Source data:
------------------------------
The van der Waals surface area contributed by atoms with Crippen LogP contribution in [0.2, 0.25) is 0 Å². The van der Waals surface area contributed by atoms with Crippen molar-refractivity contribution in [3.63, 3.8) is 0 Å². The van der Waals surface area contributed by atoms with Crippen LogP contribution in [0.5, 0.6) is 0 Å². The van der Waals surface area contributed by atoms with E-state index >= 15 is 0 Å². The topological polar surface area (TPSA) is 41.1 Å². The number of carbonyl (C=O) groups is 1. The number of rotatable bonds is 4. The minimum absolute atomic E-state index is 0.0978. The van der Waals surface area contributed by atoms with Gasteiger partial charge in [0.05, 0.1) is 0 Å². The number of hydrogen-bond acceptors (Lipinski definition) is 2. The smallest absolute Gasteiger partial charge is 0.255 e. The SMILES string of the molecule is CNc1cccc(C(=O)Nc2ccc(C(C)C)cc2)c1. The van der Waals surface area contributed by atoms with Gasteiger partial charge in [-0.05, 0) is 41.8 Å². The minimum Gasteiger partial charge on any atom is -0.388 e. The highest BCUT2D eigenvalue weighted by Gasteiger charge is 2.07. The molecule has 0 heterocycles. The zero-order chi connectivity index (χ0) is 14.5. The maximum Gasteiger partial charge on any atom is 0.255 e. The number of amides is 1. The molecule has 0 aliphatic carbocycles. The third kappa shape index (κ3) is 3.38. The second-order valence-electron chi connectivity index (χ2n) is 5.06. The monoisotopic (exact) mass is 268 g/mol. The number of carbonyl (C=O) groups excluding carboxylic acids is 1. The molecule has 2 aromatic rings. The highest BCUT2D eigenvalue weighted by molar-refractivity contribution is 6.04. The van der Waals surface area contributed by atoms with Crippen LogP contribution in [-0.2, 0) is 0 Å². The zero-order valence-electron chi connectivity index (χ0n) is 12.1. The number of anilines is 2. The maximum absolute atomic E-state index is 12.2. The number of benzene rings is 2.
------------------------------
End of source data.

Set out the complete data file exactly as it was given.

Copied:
The van der Waals surface area contributed by atoms with Crippen LogP contribution in [0.2, 0.25) is 0 Å². The van der Waals surface area contributed by atoms with Crippen molar-refractivity contribution in [3.63, 3.8) is 0 Å². The van der Waals surface area contributed by atoms with Crippen LogP contribution in [0.5, 0.6) is 0 Å². The van der Waals surface area contributed by atoms with E-state index >= 15 is 0 Å². The topological polar surface area (TPSA) is 41.1 Å². The number of carbonyl (C=O) groups is 1. The number of rotatable bonds is 4. The minimum absolute atomic E-state index is 0.0978. The van der Waals surface area contributed by atoms with Gasteiger partial charge in [0.05, 0.1) is 0 Å². The number of hydrogen-bond acceptors (Lipinski definition) is 2. The smallest absolute Gasteiger partial charge is 0.255 e. The SMILES string of the molecule is CNc1cccc(C(=O)Nc2ccc(C(C)C)cc2)c1. The van der Waals surface area contributed by atoms with Gasteiger partial charge in [-0.05, 0) is 41.8 Å². The minimum Gasteiger partial charge on any atom is -0.388 e. The highest BCUT2D eigenvalue weighted by Gasteiger charge is 2.07. The molecule has 0 heterocycles. The zero-order chi connectivity index (χ0) is 14.5. The maximum Gasteiger partial charge on any atom is 0.255 e. The number of amides is 1. The molecule has 0 aliphatic carbocycles. The third kappa shape index (κ3) is 3.38. The second-order valence-electron chi connectivity index (χ2n) is 5.06. The monoisotopic (exact) mass is 268 g/mol. The number of carbonyl (C=O) groups excluding carboxylic acids is 1. The molecule has 2 aromatic rings. The highest BCUT2D eigenvalue weighted by molar-refractivity contribution is 6.04. The van der Waals surface area contributed by atoms with Crippen LogP contribution in [-0.2, 0) is 0 Å². The zero-order valence-electron chi connectivity index (χ0n) is 12.1. The number of anilines is 2. The maximum absolute atomic E-state index is 12.2. The number of benzene rings is 2.